The Air Force’s T-38 Talon training jet fleet is digging out of engine maintenance delays that could slow military pilot production for at least another six months.

Service officials say the main contractor, Arizona-based StandardAero, hasn’t delivered enough freshly refurbished engines to train American and foreign combat pilots. Those deliveries have lagged the usual rate for several months due to a web of complications.

The problem comes as the Air Force struggles with a growing pilot shortage that particularly affects the fighter community. T-38s are the Air Force’s sole intermediate platform for teaching airmen to fly fighter and bomber aircraft.

After months of intervention, however, the T-38 enterprise is beginning to see improvements.

“It’s an old engine. … There’s a lot of moving parts,” Air Education and Training Command boss Lt. Gen. Brian Robinson said Feb. 16 in an exclusive interview at Joint Base San Antonio-Randolph, Texas. “But as a customer, I just want to produce pilots.”

He said the Air Force has tried to give StandardAero the time and resources to get up to speed and meet their contractual requirements. That’s paid off: The J85 enterprise produced 30 engines as required in February, and it hopes to be able to service all parts in the next month or so, according to Air Force Materiel Command spokesperson Brian Brackens.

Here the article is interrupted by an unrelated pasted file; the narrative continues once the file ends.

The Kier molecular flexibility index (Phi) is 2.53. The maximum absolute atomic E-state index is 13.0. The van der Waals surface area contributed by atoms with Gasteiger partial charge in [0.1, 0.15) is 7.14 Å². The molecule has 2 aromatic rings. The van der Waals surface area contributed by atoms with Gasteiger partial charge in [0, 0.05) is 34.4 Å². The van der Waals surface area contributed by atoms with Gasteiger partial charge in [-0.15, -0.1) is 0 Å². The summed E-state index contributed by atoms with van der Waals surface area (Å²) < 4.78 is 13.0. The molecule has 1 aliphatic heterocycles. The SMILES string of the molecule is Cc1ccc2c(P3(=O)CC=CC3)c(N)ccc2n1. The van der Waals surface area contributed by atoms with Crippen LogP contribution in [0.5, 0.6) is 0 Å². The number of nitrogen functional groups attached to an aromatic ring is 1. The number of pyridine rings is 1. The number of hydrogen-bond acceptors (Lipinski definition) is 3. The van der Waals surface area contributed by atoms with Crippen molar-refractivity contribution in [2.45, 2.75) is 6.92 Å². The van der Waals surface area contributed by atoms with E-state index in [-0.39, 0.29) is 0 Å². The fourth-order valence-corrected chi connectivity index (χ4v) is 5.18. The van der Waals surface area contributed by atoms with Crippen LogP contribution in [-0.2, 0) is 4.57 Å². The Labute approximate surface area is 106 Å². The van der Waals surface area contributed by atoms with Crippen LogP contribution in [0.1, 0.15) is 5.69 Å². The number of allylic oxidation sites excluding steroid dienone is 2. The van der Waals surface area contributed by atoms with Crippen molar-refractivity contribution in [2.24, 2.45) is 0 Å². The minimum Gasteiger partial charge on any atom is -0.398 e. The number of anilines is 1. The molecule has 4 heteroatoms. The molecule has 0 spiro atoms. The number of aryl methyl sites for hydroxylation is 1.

But the Air Force said it expects to see pilot training shortfalls through the end of the fiscal year, and that the J85 turbojet engine enterprise won’t fully recover until April 2024.

Air Force Materiel Command is “all hands on deck, talking to the company that won the contract: ‘Hey, you’ve got to start producing,’” Robinson said.

The problems began with an effort to improve the engine’s long-term reliability.

The Air Force stopped using maintainers at Columbus Air Force Base, Mississippi, and Laughlin AFB, Texas, and decided to instead rely on an outside company to do full overhauls.

StandardAero won the $237 million multiyear contract to repair the GE J85 engines in May 2020. That placed the company as the sole contractor in charge of long-term maintenance, including any needed overhauls, testing, parts support and on-site service calls.

Officials expected the shift would “greatly improve J85 reliability and increase ‘time on [the] wing,’ resulting in more T-38 daily sorties,” Brackens said.

“StandardAero will offer the same high-quality service on the J85 contract as on other multiyear agreements, including the Rolls-Royce T56 engines that power C-130 aircraft and the GE F110 engines on F-15 and F-16 fighters,” the company said in a release at the time.

But several factors — including the coronavirus pandemic — got in the way, Brackens said:

  • The Air Force already had trouble getting the right parts for the aging J85 under its previous approach.
  • Efforts to build up a surplus of ready engines, hoping to bridge the gap while the old maintenance contract wound down and the new one began, failed because of COVID-19′s impact on staffing.